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Chateau Grange Cochard, Morgon (Beaujolais, Burgundy, France) Côte de Py 2015 ($25, Weygandt-Metzler Importing)
 Don’t make the mistake of thinking of all Beaujolais as light and frothy, or of Gamay as a second-rate grape variety.  This serious, substantial wine demonstrates that both are capable of much more.  Filled with seductive flavors echoing red fruits, leather, savory spice, and more, it has the sort of nuanced complexity one associates with red Burgundy or northern Rhône wines -- which makes sense, as the region sits right between these two more celebrated ones.  More and more artisanal winemakers are fashioning Beaujolais like this, a development well worth celebrating as you toast the advent of 2019. 
92 Paul Lukacs

WRO WINE BLOG

Posted by Robert Whitley on December 6, 2018 at 9:14 AM

10 Luxury Wine Gifts Under $100

Creators Syndicate
A gift of wine this holiday season is special on its face because it’s personal. It’s also a minefield for those choosing the gift. Those with little wine experience will have doubts about the quality or the price. Even those who know what they like in a wine might be reluctant to assume others will share their enthusiasm.

I will attempt to alleviate a bit of the anxiety by suggesting ten well-priced (under $100 retail) luxury wines that are universally respected by wine connoisseurs. The following wines are among my personal favorites; wines I would be happy to gift and honored to receive:

Black Kite 2016 Pinot Noir, Kite’s Rest, Anderson Valley ($50) – The brilliant winemaker Jeff Gaffner convinced the owners to divide their Anderson Valley estate vineyard into three distinct parcels: Redwoods’ Edge, Stony Terrace and River Turn. Kite’s Rest, a blend of those three specific terroirs, combines the elegance and aromatics of Redwood’s Edge with the richness and depth of Stony Terrace and River Turn. You can’t miss with this wine.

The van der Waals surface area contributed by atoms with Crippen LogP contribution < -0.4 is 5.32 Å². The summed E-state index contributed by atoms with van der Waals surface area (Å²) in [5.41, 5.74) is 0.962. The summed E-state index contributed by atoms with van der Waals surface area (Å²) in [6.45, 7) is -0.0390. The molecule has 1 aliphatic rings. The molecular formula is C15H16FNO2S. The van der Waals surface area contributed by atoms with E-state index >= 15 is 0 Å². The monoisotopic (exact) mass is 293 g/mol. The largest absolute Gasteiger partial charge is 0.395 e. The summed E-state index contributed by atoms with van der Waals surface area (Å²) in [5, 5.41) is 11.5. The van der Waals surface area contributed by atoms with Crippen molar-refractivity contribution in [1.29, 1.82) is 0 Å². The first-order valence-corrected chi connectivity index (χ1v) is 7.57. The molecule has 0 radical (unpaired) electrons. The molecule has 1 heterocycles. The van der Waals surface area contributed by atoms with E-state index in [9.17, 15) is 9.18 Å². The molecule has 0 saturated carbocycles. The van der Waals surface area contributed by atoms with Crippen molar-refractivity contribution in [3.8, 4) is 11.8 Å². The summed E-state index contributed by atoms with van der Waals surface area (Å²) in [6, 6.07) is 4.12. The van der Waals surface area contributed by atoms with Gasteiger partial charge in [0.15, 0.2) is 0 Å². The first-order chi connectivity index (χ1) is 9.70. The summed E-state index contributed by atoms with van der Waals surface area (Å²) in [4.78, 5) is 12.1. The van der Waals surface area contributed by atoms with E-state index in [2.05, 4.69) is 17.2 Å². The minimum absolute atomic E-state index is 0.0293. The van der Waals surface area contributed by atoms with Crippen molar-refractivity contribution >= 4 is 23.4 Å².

Cakebread Cellars 2015 Chardonnay Reserve, Carneros ($55) – Richer and more layered than Cakebread’s “regular” chardonnay, the reserve hit a home run at the 2018 Ciritcs Challenge in San Diego, where it was named best-of-show white wine. This is a stunning wine that demonstrates California chardonnay can possess power and elegance at the same time.

Castello Banfi 2013 Poggio Alle Mura Brunello di Montalcino DOCG, Italy ($95) – From a special section of the Banfi Estate, Poggio Alle Mura has a long track record of excellence. The 2013 may be the finest vintage yet, and it’s available this year as Banfi celebrates its 40th anniversary in Montalcino.

Corison 2015 Cabernet Sauvignon, Napa Valley ($95) – Winemaker/owner Cathy Corison is the queen of Napa Valley cabernet. She enjoyed a rock-star career as winemaker at Chappellet Vineyards before she struck out on her own and her star is still shining as bright as ever. Corison has resisted the trend in recent years to opt for power over elegance. Her cabs are among the most elegant and well balanced in the Napa Valley.

Domaine Carneros by Taittinger 2015 Brut Rose, Carneros ($42) – This is a serious sparkling rose from perhaps the finest sparkling wine producer in the United States. Winemaker Eileen Crane oversees production and the wines reflect her dedication to quality and style. They are impeccable in every way and this vintage brut rose is a gem.

Dutton-Goldfield 2015 Chardonnay, Rued Vineyard ($55) – Winemaker Dan Goldfield is perhaps best known for his scintillating single-vineyard pinot noirs. That said, his Rued Chardonnay is about as good as California chardonnay gets. You won’t be disappointed.

Gloria Ferrer 2007 Carneros Cuvee, Late Disgorged, Carneros ($80) – Gloria Ferrer’s prestige cuvee, Carneros Cuvee, gets the same tender loving care a top-notch Champagne house would lavish on its $400 a bottle tetes de cuvee. If you’ve never tasted an aged, mature bubbly you are in for a treat.